Mark Patterson is executive director of Magnet at Ryerson University.
What is Magnet and what does it do?
Patterson: Magnet is a digital social innovation platform, founded at Ryerson University, with a mission to accelerate inclusive economic growth across Canada by advancing careers, businesses and communities.
Engaging employers, employment service providers, businesses and job seekers through a network of over 300 partners and over 85 post-secondary institutions across Canada, the Magnet platform uses intelligent matching technology to address unemployment and underemployment, connecting people, businesses and organizations to opportunity.
One of the key pieces of functionality Magnet is now rolling out across Canada is Outcome Campus Connect, created in partnership with Orbis Communications, an online platform that connects all types of businesses with the next generation of talent. With one simple job posting, businesses can reach students and new grads at university and college job boards across Canada. Employers can post their work integrated learning opportunities such as co-op placements, internships and field placements directly to students, through the Outcome Campus Connect functionality in the Magnet platform.
Magnet is working with employers of all sizes to post jobs targeted at Canadian post-secondary students for the upcoming 2019-20 recruitment cycle. Canadian employers, from small to large size, in turn see many benefits since the Magnet platform supports both recruitment and reporting. Outcome Campus Connect allows employers to push job postings to students out to multiple schools job boards across Canada, in one action.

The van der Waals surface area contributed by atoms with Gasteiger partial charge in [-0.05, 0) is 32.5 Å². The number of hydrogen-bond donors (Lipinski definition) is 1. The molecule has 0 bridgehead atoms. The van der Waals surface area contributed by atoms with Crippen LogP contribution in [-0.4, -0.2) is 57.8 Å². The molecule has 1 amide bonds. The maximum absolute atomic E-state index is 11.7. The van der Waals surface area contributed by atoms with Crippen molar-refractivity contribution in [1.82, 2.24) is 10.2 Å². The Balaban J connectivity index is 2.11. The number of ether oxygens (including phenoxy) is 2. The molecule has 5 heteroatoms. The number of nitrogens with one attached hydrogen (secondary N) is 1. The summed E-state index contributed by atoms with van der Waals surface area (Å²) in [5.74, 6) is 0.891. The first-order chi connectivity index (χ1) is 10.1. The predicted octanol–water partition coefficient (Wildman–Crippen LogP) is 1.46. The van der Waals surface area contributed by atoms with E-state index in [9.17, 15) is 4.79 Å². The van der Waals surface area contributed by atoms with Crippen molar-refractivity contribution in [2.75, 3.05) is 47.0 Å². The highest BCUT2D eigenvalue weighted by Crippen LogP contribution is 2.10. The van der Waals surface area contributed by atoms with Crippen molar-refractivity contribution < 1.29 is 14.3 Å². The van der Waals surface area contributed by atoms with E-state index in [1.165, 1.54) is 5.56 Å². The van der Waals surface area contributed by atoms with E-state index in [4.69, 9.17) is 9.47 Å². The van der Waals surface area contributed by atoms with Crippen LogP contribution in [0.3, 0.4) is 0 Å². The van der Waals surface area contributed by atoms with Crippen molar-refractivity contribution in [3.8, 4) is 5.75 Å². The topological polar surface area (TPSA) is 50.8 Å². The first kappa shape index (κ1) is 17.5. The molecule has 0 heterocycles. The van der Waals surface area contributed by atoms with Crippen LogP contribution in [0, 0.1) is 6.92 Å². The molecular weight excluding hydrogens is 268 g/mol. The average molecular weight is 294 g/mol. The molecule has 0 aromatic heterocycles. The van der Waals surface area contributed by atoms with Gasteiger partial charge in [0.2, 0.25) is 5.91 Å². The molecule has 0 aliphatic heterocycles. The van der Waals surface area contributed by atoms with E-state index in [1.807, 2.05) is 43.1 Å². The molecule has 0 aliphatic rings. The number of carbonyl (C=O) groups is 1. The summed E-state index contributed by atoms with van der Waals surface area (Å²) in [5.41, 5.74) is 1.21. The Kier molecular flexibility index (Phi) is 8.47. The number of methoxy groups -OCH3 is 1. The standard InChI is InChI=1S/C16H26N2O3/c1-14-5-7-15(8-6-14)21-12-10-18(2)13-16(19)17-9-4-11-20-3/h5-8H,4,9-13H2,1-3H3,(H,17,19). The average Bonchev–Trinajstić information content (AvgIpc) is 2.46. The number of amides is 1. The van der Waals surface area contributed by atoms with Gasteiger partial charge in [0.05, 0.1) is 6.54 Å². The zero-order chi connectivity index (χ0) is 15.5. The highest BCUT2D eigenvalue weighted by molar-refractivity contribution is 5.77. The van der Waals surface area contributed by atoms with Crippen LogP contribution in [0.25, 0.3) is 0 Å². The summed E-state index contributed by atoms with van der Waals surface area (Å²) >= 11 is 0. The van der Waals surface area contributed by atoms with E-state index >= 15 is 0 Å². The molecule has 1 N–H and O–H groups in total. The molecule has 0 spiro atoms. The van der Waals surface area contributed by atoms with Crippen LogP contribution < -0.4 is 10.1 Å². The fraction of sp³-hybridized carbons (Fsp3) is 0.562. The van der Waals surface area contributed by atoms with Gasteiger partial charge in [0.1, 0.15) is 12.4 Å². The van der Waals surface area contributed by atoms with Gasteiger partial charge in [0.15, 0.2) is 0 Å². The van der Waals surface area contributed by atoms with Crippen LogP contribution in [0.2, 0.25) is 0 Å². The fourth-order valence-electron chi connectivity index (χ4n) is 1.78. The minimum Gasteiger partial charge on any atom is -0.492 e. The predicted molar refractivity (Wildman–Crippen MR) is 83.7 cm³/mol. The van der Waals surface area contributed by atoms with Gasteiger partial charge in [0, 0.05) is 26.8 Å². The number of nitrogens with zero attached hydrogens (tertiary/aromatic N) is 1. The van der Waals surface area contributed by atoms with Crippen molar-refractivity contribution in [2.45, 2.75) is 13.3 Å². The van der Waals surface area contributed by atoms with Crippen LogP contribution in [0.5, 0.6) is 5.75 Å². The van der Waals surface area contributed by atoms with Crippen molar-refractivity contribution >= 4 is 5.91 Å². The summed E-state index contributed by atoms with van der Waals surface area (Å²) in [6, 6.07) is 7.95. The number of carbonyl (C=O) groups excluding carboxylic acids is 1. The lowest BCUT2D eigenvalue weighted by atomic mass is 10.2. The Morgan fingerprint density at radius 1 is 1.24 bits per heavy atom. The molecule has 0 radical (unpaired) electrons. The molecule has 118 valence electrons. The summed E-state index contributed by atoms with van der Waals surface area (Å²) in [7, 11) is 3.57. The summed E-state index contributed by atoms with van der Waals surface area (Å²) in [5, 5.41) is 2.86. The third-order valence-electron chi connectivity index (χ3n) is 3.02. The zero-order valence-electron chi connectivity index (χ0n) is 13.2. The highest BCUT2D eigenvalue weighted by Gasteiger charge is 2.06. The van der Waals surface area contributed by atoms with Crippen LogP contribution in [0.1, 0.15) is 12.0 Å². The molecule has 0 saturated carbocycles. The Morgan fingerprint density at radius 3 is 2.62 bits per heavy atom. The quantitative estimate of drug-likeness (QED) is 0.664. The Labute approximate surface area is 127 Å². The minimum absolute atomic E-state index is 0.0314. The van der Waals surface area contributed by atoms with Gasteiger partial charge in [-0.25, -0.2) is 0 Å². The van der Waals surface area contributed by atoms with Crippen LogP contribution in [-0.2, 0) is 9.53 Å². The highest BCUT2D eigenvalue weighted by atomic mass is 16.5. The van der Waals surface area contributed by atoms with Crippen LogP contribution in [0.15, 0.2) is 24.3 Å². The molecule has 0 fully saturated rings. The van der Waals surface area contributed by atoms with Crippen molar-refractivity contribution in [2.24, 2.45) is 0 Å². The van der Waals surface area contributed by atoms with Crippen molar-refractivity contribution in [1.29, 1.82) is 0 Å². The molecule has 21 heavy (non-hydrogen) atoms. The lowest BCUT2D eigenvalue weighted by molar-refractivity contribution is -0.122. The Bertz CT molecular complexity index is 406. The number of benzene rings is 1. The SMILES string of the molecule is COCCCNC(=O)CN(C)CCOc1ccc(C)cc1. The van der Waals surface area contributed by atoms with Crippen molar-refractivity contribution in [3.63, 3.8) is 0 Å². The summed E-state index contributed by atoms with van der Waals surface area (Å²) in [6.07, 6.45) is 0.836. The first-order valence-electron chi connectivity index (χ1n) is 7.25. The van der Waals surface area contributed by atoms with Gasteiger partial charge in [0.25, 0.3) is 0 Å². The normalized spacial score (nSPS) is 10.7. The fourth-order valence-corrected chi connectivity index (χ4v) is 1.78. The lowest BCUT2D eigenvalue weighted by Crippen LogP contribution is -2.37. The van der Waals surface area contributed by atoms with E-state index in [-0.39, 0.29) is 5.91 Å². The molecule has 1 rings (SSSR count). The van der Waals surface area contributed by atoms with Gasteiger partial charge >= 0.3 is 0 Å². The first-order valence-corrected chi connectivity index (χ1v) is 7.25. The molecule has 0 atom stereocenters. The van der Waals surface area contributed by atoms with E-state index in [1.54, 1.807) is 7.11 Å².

What’s the Future Skills Centre and what’s its purpose?
Patterson: Launched on Feb. 14, 2019, the Future Skills Centre is a forward-thinking research centre with a focus on how to best prepare Canadians today for workforce opportunities of the future. Magnet provides the digital infrastructure for the Future Skills Centre
The centre’s mandate is to work with stakeholders across the country to develop, test, and evaluate innovative approaches to skills development with the goal of helping diverse Canadians gain the skills they need to adapt and succeed in the workforce.
Half of the centre’s funding is targeted towards addressing the needs of disadvantaged and underrepresented groups, including the under- and unemployed, women, youth, Indigenous people, newcomers, racialized people, persons with disabilities, veterans, and people from rural, remote and northern communities.
To date, the centre has committed over $19 million towards 16 innovation projects, affecting thousands of people across Canada. In Calgary, the Future Skills Centre is investing almost $1.5 million over two years in EDGE UP, a project led by Calgary Economic Development and a consortium of post-secondary and private sector partners. They will collaborate to design, implement and evaluate a digital up-skilling pilot project with the goal of transitioning displaced mid-career Calgary energy sector workers to high-growth technology opportunities.
How can displaced energy workers find jobs in other sectors of the economy?